/ 4 August 2023

Meet the winners of SA’s premier bird photography competition

Birdlife South Africa Photography Competition Grand Prize Winner Halima Beale

Bird lovers and photographers flocked to the African Bird Fair in Johannesburg (and online) recently for the announcement of the winners of the inaugural BirdLife South Africa Photography Competition, in partnership with Canon South Africa. 

A professional panel of judges had the tough task of whittling down the more than 3 000 images received to a shortlist of 200, and then finally to eight exceptional images in different categories. 

In a serendipitous turn of events, the overall winning image by Halima Beale showed a sunset scene featuring the familiar silhouette of a blue crane, South Africa’s national bird.

This was especially fitting for BirdLife South Africa, the competition organisers, which are tasked with conserving South Africa’s birds and their habitats.

The competition, which raises funds for the conservation work of BirdLife South Africa, has captured the imagination of South Africa’s birdwatching and photography community. More than 400 photographers entered the competition, in support of the organisation’s work, but also in the hope of winning one of the prizes totalling almost half a million rand in 10 categories. 

The main categories were: action; portrait; birds in the environment; and garden, with secondary categories awarding the best photos of threatened and endemic species, an award for the best youth entry (for a photographer under 18), and a people’s choice prize. 

There was significant interest in the shortlisted images for the people’s choice category, with more than 4 000 members of the public participating in voting.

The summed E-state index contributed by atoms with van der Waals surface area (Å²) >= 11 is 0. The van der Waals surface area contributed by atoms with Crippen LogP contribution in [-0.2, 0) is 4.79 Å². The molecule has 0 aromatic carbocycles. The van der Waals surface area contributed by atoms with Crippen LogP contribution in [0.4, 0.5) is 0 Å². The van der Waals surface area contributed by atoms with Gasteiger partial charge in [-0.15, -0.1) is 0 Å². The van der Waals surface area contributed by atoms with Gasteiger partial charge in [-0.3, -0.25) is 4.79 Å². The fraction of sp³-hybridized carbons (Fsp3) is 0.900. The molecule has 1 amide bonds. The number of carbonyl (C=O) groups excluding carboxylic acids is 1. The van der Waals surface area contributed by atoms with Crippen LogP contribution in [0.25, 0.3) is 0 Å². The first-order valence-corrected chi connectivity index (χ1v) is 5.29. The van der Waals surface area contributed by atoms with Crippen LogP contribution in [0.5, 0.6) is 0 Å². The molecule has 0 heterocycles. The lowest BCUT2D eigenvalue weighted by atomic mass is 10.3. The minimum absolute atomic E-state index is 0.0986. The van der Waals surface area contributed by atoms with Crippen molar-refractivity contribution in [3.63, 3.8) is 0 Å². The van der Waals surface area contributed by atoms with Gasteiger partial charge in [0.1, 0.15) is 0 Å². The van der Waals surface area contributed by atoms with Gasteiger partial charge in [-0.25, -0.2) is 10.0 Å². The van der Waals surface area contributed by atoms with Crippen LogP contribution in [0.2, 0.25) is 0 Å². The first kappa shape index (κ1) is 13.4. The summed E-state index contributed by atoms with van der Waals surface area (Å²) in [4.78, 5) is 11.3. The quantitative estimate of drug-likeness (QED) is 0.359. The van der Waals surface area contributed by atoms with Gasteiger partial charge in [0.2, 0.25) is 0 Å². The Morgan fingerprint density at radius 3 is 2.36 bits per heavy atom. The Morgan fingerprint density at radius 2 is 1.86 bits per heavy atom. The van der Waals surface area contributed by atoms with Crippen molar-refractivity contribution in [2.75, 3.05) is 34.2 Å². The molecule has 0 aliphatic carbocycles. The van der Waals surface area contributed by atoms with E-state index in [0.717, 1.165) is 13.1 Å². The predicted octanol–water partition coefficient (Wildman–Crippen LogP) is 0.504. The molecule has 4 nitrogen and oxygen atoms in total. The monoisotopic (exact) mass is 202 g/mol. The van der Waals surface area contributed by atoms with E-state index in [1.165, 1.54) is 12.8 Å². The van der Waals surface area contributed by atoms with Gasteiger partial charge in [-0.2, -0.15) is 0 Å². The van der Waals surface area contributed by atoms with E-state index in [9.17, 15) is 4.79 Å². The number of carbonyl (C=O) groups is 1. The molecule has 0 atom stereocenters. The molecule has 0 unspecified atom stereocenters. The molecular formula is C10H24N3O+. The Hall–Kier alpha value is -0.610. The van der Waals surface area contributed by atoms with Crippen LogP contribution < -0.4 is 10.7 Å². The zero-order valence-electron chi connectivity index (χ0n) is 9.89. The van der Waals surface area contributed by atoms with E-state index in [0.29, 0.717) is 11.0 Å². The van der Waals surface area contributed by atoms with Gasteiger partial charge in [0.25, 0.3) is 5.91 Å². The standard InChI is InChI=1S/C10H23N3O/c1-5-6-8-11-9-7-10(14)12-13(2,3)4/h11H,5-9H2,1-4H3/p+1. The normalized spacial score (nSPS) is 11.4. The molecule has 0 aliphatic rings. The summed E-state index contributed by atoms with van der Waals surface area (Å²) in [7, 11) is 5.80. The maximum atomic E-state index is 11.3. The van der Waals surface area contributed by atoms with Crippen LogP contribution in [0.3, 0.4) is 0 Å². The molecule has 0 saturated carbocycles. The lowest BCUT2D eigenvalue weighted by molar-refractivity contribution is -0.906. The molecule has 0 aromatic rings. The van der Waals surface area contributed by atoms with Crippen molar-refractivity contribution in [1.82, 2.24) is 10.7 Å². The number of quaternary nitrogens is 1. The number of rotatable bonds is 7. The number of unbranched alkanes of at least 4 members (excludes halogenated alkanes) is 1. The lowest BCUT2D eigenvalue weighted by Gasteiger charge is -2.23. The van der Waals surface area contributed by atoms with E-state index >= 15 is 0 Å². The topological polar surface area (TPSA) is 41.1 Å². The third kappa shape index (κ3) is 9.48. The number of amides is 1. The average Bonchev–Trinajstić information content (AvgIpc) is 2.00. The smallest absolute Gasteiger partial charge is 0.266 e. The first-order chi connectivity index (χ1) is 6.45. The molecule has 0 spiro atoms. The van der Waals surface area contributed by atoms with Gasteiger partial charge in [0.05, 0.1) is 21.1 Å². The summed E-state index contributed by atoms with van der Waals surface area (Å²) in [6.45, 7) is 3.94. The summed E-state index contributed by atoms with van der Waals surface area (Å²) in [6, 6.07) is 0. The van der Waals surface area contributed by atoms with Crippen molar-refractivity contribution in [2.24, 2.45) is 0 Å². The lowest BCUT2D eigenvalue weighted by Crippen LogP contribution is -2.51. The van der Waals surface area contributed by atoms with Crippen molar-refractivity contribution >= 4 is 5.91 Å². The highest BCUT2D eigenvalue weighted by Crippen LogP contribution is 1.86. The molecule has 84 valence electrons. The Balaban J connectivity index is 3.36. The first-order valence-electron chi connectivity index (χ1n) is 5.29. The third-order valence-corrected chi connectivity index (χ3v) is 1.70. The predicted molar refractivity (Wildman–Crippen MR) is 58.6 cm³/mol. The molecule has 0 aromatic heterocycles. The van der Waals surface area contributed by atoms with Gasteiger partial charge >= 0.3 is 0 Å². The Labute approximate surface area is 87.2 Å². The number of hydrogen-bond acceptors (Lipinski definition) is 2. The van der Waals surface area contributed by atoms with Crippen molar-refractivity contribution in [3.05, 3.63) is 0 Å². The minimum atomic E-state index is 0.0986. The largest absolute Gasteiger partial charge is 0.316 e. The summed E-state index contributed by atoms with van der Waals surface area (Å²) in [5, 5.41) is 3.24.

Adam Buckham’s Cape Sugarbird

The quality and variety of images entered were outstanding. Roger Machin, product marketing manager for Canon South Africa and senior judge for the competition said: “We were really impressed by the efforts people went to, to get such amazing pictures of our country’s birds. Canon South Africa was very happy to be part of this competition, most notably with the big prize in the youth category. We really want to see the next generation of birders and bird photographers showing their stuff. Our judging team had a really hard time choosing the winners, with a few late night debates, but I’m sure you’ll agree that we have some great shots for BirdLife South Africa’s first photography competition.”

The overall winner, which also won the birds in the environment category, was a photograph of a Cape wetland just after sunset, with a single silhouetted blue crane reflected in the fiery orange water. The talented photographer, Halima Beale from Somerset West, walked away with the grand prize of a three-night, all-inclusive stay for two people at the Tswalu Kalahari Reserve worth R240 000, as well as access to more than R1 million worth of Canon camera gear to use on loan while at Tswalu.

 The prize includes dinner at the Klein Jan restaurant with Michelin star chef Jan Hendrik van der Westhuizen, a personal guide and tracker for the duration of the stay, as well as botanical and pangolin walks with the resident experts.

Beale was ecstatic upon hearing that she was the overall winner. 

“We were heading out to Wits and for our family getaway with the kids and grandkids. The sun was already setting when we drove past this piece of water with blue cranes and the most magnificent sunset. But, it was already dark and we were late so we drove past. Then my husband said to me, ‘No, let’s go back. This is too beautiful. You have to take this picture.’ So we did, and I jumped out in the dark with my camera and took a series of pictures, and here we are.”